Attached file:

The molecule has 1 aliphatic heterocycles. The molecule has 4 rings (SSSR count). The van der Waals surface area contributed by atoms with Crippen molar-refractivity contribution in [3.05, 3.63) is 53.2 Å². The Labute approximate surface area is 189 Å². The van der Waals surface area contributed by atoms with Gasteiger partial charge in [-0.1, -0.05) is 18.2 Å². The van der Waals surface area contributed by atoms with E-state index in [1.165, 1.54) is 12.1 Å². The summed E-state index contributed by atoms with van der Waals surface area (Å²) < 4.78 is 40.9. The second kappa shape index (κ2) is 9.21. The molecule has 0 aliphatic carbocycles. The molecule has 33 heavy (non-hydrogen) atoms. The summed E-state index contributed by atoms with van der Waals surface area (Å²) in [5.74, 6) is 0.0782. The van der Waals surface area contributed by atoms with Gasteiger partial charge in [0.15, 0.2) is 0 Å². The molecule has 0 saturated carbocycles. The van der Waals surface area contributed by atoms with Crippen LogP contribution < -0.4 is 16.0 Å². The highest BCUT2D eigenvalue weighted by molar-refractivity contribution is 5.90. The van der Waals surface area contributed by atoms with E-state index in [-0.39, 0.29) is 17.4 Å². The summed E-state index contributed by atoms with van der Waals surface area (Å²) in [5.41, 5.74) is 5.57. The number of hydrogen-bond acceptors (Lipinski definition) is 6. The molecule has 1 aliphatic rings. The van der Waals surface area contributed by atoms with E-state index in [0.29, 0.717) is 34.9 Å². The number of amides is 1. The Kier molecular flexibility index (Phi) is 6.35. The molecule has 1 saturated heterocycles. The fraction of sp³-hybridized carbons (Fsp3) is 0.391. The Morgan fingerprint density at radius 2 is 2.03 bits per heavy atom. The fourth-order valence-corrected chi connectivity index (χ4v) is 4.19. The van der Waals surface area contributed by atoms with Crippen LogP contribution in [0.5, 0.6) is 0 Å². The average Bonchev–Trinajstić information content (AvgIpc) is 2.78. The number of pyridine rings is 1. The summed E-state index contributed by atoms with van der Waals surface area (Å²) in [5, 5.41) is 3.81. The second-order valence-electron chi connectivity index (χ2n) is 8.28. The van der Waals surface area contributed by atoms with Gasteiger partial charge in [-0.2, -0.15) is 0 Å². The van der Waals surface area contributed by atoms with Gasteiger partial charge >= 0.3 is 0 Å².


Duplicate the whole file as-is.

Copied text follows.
The molecule has 1 aliphatic heterocycles. The molecule has 4 rings (SSSR count). The van der Waals surface area contributed by atoms with Crippen molar-refractivity contribution in [3.05, 3.63) is 53.2 Å². The Labute approximate surface area is 189 Å². The van der Waals surface area contributed by atoms with Gasteiger partial charge in [-0.1, -0.05) is 18.2 Å². The van der Waals surface area contributed by atoms with E-state index in [1.165, 1.54) is 12.1 Å². The summed E-state index contributed by atoms with van der Waals surface area (Å²) < 4.78 is 40.9. The second kappa shape index (κ2) is 9.21. The molecule has 0 aliphatic carbocycles. The molecule has 33 heavy (non-hydrogen) atoms. The summed E-state index contributed by atoms with van der Waals surface area (Å²) in [5.74, 6) is 0.0782. The van der Waals surface area contributed by atoms with Gasteiger partial charge in [0.15, 0.2) is 0 Å². The molecule has 0 saturated carbocycles. The van der Waals surface area contributed by atoms with Crippen LogP contribution < -0.4 is 16.0 Å². The highest BCUT2D eigenvalue weighted by molar-refractivity contribution is 5.90. The van der Waals surface area contributed by atoms with E-state index in [-0.39, 0.29) is 17.4 Å². The summed E-state index contributed by atoms with van der Waals surface area (Å²) in [5.41, 5.74) is 5.57. The number of hydrogen-bond acceptors (Lipinski definition) is 6. The molecule has 1 aliphatic rings. The van der Waals surface area contributed by atoms with E-state index in [0.29, 0.717) is 34.9 Å². The number of amides is 1. The Kier molecular flexibility index (Phi) is 6.35. The molecule has 1 saturated heterocycles. The fraction of sp³-hybridized carbons (Fsp3) is 0.391. The Morgan fingerprint density at radius 2 is 2.03 bits per heavy atom. The fourth-order valence-corrected chi connectivity index (χ4v) is 4.19. The van der Waals surface area contributed by atoms with Crippen LogP contribution in [0.5, 0.6) is 0 Å². The average Bonchev–Trinajstić information content (AvgIpc) is 2.78. The number of pyridine rings is 1. The summed E-state index contributed by atoms with van der Waals surface area (Å²) in [5, 5.41) is 3.81. The second-order valence-electron chi connectivity index (χ2n) is 8.28. The van der Waals surface area contributed by atoms with Gasteiger partial charge in [-0.2, -0.15) is 0 Å². The van der Waals surface area contributed by atoms with Gasteiger partial charge >= 0.3 is 0 Å².